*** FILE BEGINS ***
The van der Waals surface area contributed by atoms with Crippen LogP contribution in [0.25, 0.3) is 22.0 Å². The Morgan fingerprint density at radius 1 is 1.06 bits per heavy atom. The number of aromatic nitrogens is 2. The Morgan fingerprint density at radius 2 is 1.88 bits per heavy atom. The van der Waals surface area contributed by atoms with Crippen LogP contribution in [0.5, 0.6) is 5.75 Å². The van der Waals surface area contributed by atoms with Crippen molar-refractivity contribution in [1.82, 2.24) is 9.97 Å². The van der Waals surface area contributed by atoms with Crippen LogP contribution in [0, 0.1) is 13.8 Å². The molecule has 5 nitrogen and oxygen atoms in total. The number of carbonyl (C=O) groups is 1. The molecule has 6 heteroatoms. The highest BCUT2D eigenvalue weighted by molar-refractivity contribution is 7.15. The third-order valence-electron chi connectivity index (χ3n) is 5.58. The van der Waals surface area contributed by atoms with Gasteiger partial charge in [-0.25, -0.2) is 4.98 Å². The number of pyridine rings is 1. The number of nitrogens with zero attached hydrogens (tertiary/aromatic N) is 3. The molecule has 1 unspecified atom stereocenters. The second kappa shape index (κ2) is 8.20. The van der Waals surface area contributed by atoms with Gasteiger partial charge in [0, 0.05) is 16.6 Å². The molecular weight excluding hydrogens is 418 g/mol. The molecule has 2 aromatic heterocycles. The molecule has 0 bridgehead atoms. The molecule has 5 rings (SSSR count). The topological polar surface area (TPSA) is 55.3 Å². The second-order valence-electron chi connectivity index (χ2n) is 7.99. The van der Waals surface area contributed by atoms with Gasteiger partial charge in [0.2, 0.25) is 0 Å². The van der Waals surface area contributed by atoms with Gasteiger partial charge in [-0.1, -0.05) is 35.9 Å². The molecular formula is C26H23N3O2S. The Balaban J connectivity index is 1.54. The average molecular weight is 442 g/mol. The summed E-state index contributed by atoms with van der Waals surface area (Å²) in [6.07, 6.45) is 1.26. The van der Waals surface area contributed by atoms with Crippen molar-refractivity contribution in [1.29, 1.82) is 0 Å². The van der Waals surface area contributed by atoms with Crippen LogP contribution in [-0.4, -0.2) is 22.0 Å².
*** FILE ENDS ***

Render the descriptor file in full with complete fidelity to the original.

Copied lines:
The van der Waals surface area contributed by atoms with Crippen LogP contribution in [0.25, 0.3) is 22.0 Å². The Morgan fingerprint density at radius 1 is 1.06 bits per heavy atom. The number of aromatic nitrogens is 2. The Morgan fingerprint density at radius 2 is 1.88 bits per heavy atom. The van der Waals surface area contributed by atoms with Crippen LogP contribution in [0.5, 0.6) is 5.75 Å². The van der Waals surface area contributed by atoms with Crippen molar-refractivity contribution in [1.82, 2.24) is 9.97 Å². The van der Waals surface area contributed by atoms with Crippen LogP contribution in [0, 0.1) is 13.8 Å². The molecule has 5 nitrogen and oxygen atoms in total. The number of carbonyl (C=O) groups is 1. The molecule has 6 heteroatoms. The highest BCUT2D eigenvalue weighted by molar-refractivity contribution is 7.15. The third-order valence-electron chi connectivity index (χ3n) is 5.58. The van der Waals surface area contributed by atoms with Gasteiger partial charge in [-0.25, -0.2) is 4.98 Å². The number of pyridine rings is 1. The number of nitrogens with zero attached hydrogens (tertiary/aromatic N) is 3. The molecule has 1 unspecified atom stereocenters. The second kappa shape index (κ2) is 8.20. The van der Waals surface area contributed by atoms with Gasteiger partial charge in [0, 0.05) is 16.6 Å². The molecular weight excluding hydrogens is 418 g/mol. The molecule has 2 aromatic heterocycles. The molecule has 0 bridgehead atoms. The molecule has 5 rings (SSSR count). The topological polar surface area (TPSA) is 55.3 Å². The second-order valence-electron chi connectivity index (χ2n) is 7.99. The van der Waals surface area contributed by atoms with Gasteiger partial charge in [0.2, 0.25) is 0 Å². The van der Waals surface area contributed by atoms with Gasteiger partial charge in [-0.1, -0.05) is 35.9 Å². The molecular formula is C26H23N3O2S. The Balaban J connectivity index is 1.54. The average molecular weight is 442 g/mol. The summed E-state index contributed by atoms with van der Waals surface area (Å²) in [6.07, 6.45) is 1.26. The van der Waals surface area contributed by atoms with Crippen molar-refractivity contribution in [1.29, 1.82) is 0 Å². The van der Waals surface area contributed by atoms with Crippen LogP contribution in [-0.4, -0.2) is 22.0 Å².